The kit provides a separate domed engine access hatch with inspection port, which is correct for the KV-1S.  The lifting eyes are solid and will look better if drilled out.  The kit does not provide the cable and hook for securing the hatch in the open position, but the cable can be fabricated from thin braided wire and the hook from thicker wire.  The hatch is the same as that provided in the KV-1S kit, and lacks the flattened forward section on the dome.

The radiator intake screens attempt to replicate the longitudinal steel rods welded over the mesh on the KV-1S vehicle preserved at Kubinka.  However, the representation is a little crude and should be replaced with after-market items.  Most photographs of the KV-1S in service show the rods to be absent, so check your references for the vehicle you are modeling.

The exhausts are the early unarmored pattern fitted to all KV series variants prior to the summer of 1943.  Photographs suggest that KV-85s used the later pattern exhausts as fitted to KV-1S and SU-152 hulls from August 1943 onward.  The exhausts are separate components but are solid.  They should be hollowed out with a drill bit and a hobby knife, or replaced with aftermarket items.

The kit includes the fixed machine gun mount in the driver's front plate to the right of the driver's visor, but no positive location is provided for the item and you must position it simply with reference to scale drawings and a modicum of luck.  The headlamp and siren are included but no brackets are provided, and no positive location is provided for either fitting.  The siren is the early pattern fitted to most KV variants prior to the summer of 1943, but photographs suggest that many KV-85s carried a different, can-shaped siren.  The kit lacks the rain guard above the driver's visor.

The kit provides late style tow cables with cast ends.  The ends are included in the kit and the instructions direct you to use thread or wire for the cables themselves, but no thread or wire is provided in the kit.  The turnbuckles and rear attachment brackets are included, but the instructions incorrectly direct you to orient the brackets horizontally, rather than vertically on the upper hull applique armor plates.

Two small rectangular stowage boxes are included for the fenders, though only one is used.  The instructions ignore the stowage box but it should be placed on the number 7 position.  The kit also includes four cylindrical external tanks for the number 7, 8, 9 and 10 positions.  No spare track links are included, so these must be sourced from aftermarket sets or other kits.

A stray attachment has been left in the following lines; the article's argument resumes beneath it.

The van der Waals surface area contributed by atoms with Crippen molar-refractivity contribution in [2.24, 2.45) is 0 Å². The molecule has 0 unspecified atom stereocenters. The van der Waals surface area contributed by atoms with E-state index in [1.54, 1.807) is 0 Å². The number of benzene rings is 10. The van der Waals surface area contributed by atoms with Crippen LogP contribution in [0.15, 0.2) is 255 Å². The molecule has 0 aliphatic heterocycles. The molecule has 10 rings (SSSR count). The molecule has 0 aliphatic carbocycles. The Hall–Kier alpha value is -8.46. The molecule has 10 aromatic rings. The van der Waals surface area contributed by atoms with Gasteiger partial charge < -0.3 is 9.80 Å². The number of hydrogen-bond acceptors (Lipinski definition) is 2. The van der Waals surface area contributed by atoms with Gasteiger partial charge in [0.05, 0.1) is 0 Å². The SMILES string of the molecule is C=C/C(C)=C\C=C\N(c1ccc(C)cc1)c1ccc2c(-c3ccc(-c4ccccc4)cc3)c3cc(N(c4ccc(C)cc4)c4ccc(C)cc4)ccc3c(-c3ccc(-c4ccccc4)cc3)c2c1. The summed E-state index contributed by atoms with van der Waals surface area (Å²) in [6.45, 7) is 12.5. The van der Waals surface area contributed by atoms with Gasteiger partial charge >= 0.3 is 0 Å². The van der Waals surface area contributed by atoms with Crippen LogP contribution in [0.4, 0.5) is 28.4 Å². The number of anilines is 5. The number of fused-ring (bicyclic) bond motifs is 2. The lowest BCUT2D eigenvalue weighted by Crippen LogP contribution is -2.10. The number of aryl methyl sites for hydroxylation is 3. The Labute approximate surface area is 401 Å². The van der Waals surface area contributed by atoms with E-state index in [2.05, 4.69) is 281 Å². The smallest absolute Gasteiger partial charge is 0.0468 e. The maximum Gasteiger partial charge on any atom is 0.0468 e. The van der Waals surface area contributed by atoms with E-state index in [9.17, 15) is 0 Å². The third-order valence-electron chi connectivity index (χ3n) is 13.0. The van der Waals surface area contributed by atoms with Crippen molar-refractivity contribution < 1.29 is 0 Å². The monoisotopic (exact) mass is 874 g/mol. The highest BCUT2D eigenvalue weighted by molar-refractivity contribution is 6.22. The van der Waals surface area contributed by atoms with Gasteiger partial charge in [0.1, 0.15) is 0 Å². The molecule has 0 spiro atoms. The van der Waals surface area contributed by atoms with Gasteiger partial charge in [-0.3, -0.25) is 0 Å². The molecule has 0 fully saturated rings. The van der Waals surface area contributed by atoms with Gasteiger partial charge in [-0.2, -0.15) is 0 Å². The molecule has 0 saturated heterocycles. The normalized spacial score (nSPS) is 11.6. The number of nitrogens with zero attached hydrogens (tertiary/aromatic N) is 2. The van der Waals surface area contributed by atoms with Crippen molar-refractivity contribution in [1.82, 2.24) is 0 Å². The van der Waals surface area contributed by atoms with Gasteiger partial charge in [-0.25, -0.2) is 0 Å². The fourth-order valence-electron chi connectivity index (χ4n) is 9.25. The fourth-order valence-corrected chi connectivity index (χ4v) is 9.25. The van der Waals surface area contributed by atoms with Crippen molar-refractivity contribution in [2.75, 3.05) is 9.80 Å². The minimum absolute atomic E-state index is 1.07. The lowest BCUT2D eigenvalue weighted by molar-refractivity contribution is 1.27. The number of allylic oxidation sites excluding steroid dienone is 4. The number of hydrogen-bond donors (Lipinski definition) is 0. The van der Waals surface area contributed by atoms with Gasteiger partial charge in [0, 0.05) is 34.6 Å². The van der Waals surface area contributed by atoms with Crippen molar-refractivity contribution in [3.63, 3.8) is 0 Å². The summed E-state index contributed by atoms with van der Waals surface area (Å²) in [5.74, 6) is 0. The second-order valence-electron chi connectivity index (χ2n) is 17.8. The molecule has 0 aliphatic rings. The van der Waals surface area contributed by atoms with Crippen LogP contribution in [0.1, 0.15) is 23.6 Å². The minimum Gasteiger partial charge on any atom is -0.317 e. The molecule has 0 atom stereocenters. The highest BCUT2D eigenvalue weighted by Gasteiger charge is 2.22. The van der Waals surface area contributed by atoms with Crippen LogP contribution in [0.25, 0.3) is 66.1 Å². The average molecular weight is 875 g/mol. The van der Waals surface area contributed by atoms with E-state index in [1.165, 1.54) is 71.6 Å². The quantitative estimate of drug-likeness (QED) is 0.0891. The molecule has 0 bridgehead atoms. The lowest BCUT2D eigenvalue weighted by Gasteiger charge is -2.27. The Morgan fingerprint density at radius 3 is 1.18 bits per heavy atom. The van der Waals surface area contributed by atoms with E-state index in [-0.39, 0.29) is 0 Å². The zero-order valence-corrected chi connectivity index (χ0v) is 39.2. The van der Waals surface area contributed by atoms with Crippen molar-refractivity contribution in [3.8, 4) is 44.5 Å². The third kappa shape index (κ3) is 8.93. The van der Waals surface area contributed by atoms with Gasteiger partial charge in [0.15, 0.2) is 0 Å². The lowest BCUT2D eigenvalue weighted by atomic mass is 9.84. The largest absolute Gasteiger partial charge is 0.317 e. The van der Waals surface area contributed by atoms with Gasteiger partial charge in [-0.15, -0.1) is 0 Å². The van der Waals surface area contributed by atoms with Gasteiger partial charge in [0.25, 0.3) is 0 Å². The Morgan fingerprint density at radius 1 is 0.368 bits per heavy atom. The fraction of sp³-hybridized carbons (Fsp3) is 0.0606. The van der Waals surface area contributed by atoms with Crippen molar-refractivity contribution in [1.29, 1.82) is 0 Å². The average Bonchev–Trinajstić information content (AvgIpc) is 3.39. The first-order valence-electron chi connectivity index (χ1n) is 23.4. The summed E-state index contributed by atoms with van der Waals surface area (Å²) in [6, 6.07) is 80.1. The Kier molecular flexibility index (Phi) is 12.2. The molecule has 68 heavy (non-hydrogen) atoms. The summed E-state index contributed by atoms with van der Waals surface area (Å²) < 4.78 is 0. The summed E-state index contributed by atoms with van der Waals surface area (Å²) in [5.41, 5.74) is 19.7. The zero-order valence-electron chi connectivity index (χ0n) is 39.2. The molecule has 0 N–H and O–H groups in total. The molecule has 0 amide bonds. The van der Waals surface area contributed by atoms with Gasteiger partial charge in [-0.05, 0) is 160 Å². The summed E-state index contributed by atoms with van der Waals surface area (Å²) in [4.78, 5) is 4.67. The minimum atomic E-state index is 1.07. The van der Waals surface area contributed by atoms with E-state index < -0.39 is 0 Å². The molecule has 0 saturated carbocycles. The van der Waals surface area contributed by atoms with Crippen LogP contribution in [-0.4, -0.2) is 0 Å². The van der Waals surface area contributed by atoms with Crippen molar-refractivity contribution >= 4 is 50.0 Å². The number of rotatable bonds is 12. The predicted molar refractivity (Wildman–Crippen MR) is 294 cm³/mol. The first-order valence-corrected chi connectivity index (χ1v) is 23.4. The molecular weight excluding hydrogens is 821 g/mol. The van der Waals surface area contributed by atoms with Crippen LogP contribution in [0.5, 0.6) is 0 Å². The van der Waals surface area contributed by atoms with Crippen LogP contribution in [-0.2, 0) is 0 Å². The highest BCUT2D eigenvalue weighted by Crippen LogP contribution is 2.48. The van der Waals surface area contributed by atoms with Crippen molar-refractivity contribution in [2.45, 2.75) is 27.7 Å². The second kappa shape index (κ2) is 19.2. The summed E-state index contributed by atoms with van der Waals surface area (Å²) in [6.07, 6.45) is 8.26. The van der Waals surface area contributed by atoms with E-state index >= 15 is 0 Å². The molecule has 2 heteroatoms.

Grab rails are provided for the top edges of the hull side plates, forward of the turret, alongside the engine compartment and the transmission compartment.  However, the lateral rail across the rear of the transmission compartment roof plate.

The turret shell is assembled from upper and lower halves, with the joint following the casting seam on the real turret.  The bulge on the left-hand side of the turret is slightly too small and too angular, but this can be addressed with a little putty.  The rear-facing machine gun mount is added as a separate component.  The joint between the machine gun mount and the main turret shell will require filling and sanding to make it look like a single casting.  The trunnion casting is also a separate component but this was bolted to the turret and the joint should be left and not filled.

The pistol ports and lifting hooks on the turret sides and rear are provided as separate components but there are no positive locating points and they must be positioned by eye.  The instructions also direct you to attach the lifting hooks upside down; the ends of the hooks should, naturally, point downward and not upward as shown in the instructions.

The gun barrel is a single piece with a separate end cap so it does not need to be drilled out.  However, I recommend replacing it with an aftermarket barrel.